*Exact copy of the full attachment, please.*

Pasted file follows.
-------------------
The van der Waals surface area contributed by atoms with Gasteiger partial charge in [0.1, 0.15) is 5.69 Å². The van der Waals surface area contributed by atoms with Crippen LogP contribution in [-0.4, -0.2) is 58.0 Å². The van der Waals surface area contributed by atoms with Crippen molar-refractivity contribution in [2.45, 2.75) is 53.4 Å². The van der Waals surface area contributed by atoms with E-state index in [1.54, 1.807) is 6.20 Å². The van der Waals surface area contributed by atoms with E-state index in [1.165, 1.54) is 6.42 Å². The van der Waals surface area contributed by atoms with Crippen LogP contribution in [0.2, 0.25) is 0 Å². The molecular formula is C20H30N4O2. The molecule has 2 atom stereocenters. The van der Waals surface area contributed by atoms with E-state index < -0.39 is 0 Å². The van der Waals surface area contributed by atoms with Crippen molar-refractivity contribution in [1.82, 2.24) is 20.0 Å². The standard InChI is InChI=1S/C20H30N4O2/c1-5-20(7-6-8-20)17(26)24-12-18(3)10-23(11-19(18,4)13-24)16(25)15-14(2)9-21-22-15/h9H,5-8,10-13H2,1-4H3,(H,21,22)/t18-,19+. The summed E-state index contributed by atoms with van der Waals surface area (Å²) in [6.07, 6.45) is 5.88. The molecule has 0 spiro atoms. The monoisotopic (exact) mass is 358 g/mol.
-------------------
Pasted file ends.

The van der Waals surface area contributed by atoms with Gasteiger partial charge in [0.1, 0.15) is 5.69 Å². The van der Waals surface area contributed by atoms with Crippen LogP contribution in [-0.4, -0.2) is 58.0 Å². The van der Waals surface area contributed by atoms with Crippen molar-refractivity contribution in [2.45, 2.75) is 53.4 Å². The van der Waals surface area contributed by atoms with E-state index in [1.54, 1.807) is 6.20 Å². The van der Waals surface area contributed by atoms with E-state index in [1.165, 1.54) is 6.42 Å². The van der Waals surface area contributed by atoms with Crippen LogP contribution in [0.2, 0.25) is 0 Å². The molecular formula is C20H30N4O2. The molecule has 2 atom stereocenters. The van der Waals surface area contributed by atoms with E-state index < -0.39 is 0 Å². The van der Waals surface area contributed by atoms with Crippen molar-refractivity contribution in [1.82, 2.24) is 20.0 Å². The standard InChI is InChI=1S/C20H30N4O2/c1-5-20(7-6-8-20)17(26)24-12-18(3)10-23(11-19(18,4)13-24)16(25)15-14(2)9-21-22-15/h9H,5-8,10-13H2,1-4H3,(H,21,22)/t18-,19+. The summed E-state index contributed by atoms with van der Waals surface area (Å²) in [6.07, 6.45) is 5.88. The molecule has 0 spiro atoms. The monoisotopic (exact) mass is 358 g/mol.